While planning our itinerary to the Balkan Peninsula, we had a decision to make. Spend several days in northern Croatia, visiting Zagreb and Plitvice Lakes, or go south to Montenegro. After seeing photos of Kotor, Sveti Stefan, and the Bay of Kotor, Montenegro was the winner. And it blew away our expectations. We spent 2 days in Montenegro, just enough time to learn that this country is filled with surprises and is so much fun to explore.
2 days in Montenegro is not enough time to see everything, but it is enough time to enjoy a few of the many highlights. Ideally, five days or longer is perfect, which is enough time to explore the coastal towns, relax in Kotor, and then go inland.
Whether you have one day, two days, or more, we have some great ideas for how you can fill your time in this amazing country.
2 Days in Montenegro
We entered Montenegro from Croatia on a 10-day road trip through the Balkan Peninsula. From Dubrovnik we drove south, making a very short pit stop in Cavtat (this was a place that we found to be overrated and crowded, even in April) and then crossed the border into Montenegro.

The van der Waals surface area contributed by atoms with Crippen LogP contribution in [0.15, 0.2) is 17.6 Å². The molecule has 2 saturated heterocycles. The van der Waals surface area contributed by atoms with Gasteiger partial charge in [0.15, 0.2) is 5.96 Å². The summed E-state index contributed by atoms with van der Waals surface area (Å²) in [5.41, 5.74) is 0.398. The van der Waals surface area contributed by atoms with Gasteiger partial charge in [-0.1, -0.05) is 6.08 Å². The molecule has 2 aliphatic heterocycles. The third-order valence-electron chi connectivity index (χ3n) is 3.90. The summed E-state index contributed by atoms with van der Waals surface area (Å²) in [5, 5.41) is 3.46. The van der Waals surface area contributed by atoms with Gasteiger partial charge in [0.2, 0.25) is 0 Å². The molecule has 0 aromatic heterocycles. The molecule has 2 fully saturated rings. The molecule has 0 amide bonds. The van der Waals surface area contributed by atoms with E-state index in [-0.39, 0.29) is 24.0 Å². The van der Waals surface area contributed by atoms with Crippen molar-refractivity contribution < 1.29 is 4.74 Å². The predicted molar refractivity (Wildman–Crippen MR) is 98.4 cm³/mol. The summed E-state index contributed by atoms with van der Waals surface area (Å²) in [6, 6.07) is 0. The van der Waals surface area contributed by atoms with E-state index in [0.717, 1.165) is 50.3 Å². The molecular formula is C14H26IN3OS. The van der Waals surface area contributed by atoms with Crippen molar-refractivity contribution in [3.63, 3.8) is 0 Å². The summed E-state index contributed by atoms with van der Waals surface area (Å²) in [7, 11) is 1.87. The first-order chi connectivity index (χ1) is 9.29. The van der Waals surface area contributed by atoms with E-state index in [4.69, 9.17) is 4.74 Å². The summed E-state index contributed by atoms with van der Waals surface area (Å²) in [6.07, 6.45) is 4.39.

This very busy two-day itinerary mirrors how we spent our two days in Montenegro, with some minor changes of how we would do things differently.
Day 1: The Bay of Kotor
Today will be spent exploring the Bay of Kotor and nearby sites, including Herceg Novi, Perast, Our Lady of the Rocks, and Kotor.
If you are arriving from Croatia, Herceg Novi makes the perfect place for a morning break or lunch before driving around the Bay of Kotor.
Herceg Novi is a small coastal town that sits near the mouth of the Bay of Kotor. It is a compact town with only a few main sites worth visiting here, so it’s a quick stop but very much worth your time.
Stroll through the charming Old Town, see the clock tower, and then walk uphill to the Kanli-Kula, a fortress with one of the best views over the city.
With more time, you can visit the Savina Monastery, a quiet spot with a church and an old cemetery.
A highlight for me was photographing the Savina Monastery with the Bay of Kotor in the background. Getting to the viewpoint is a bit of a challenge. We drove down a very narrow, one lane road that on Google Maps is written in Russian characters (Wymckn nyt). This road ends at a gravel road. I walked down the gravel road and then down a series of long, stone staircases until I came to the viewpoint over Savina Monastery.
If you have more than 2 days in Montenegro, you could spend most of a day in Herceg Novi. With more time, consider making the boat trip out to the Blue Grotto or exploring Mamula Fortress.